The Objectives of Critical Theory

Max Horkheimer outlined the objectives of critical theory in the 1930s with the goal to analyze the true significance of “the ruling understandings generated in bourgeois society, in order to show how they misrepresented actual human interaction in the real world, and in so doing functioned to justify or legitimize the domination of people by capitalism“.

The Art of Loving

In The Art of Loving (1956), In this work, Erich Fromm developed his perspective on human nature, from his earlier work, Escape from Freedom and Man for Himself – principles which he revisits in many of his other major works. Fromm presents love as a skill that can be taught and developed, rejecting the idea of loving as something magical and mysterious that cannot be analyzed and explained. He is therefore skeptical about popular ideas such as “falling in love” or being helpless in the face of love. For most people the problem with love is to be loved and not in their own ability to love. According to Fromm, these people’s desire to be lovable is essentially a mixture of striving for popularity and sex appeal. In addition, most people viewed the problem of loving more as the problem of the loved or unloved object rather than their own ability or inability to love. Fromm attributes this, among other things, to the change in the Western world’s understanding of love in the 20th century, during which the concept of romantic love became widely accepted.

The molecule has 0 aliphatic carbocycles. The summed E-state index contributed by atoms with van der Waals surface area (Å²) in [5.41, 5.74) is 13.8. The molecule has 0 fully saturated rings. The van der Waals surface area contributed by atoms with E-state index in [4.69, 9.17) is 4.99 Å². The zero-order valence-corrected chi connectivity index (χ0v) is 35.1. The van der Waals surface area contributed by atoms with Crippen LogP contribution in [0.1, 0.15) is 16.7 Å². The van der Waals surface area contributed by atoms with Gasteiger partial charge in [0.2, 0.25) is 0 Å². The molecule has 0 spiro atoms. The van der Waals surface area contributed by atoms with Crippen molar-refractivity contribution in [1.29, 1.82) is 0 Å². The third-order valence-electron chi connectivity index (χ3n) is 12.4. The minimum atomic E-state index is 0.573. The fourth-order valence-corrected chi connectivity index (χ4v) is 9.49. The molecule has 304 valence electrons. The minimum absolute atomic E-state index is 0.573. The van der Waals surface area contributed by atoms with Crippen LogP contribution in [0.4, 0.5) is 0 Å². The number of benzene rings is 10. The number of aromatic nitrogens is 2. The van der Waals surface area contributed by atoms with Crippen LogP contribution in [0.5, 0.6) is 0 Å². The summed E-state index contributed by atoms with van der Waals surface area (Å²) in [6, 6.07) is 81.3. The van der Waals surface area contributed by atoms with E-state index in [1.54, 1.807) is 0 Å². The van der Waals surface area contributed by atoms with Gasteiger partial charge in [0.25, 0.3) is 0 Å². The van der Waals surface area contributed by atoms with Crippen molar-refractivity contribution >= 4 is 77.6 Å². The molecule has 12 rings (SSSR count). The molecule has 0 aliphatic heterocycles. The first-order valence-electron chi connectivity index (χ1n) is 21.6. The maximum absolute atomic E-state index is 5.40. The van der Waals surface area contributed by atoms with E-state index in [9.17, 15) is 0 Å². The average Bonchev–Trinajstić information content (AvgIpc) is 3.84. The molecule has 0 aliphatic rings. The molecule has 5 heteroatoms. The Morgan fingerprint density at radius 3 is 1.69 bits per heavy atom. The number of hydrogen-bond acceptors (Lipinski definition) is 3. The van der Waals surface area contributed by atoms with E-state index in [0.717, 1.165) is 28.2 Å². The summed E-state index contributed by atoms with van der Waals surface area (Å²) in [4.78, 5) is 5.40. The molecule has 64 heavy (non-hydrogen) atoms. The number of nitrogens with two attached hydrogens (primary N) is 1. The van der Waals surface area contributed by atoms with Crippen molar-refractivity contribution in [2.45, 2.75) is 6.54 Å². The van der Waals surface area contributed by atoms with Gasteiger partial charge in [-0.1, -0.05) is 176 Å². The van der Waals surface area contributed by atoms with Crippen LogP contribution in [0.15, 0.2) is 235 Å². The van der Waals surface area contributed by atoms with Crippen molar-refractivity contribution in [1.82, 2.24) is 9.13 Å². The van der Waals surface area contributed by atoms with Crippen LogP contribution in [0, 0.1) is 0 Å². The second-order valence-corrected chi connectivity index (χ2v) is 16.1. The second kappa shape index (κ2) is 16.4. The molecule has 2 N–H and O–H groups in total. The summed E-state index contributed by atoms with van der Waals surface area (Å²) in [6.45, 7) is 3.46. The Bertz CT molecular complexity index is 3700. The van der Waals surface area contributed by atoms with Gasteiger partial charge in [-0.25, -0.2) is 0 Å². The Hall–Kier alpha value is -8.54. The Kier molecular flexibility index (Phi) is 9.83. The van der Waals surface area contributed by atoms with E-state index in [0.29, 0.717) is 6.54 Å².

To Have or to Be

In 1976 Fromm published one of his most popular books, To Have or to Be?, in which he differentiates between having and being. Fromm writes that modern society has become materialistic and prefers “having” to “being”. He mentions the great promise of unlimited happiness, freedom, material abundance, and domination of nature. These hopes reached their highs when the industrial age began. One could feel that there would be unlimited production and hence unlimited consumption. Human beings aspired to be Gods of earth, but this wasn’t really the case. The great promise failed due to the unachievable aims of life, i.e. maximum pleasure and fulfillment of every desire (radical hedonism), and the egotism, selfishness and greed of people. In the industrial age, the development of this economic system was no longer determined by the question of what is good for man, but rather of what is good for the growth of the system. So, the economic system of society served people in such a way in which only their personal interests were intended to impart. The people having unlimited needs and desires like the Roman emperors, the English and French noblemen were the people who got the most out of it.

Later Years

From 1957 Fromm participated in the American peace movement. The FBI kept a 600-plus-page file on him. Fromm retired in 1965; in 1974 he moved to Muralto, Canton Ticino, Switzerland. Fromm suffered heart attacks in 1966, 1977 and 1978. As a result of another heart attack, he died in 1980, a few days before his 80th birthday and before the publication of the ten-volume complete edition of his works.

Paul Fry, 17. The Frankfurt School of Critical Theory, [10]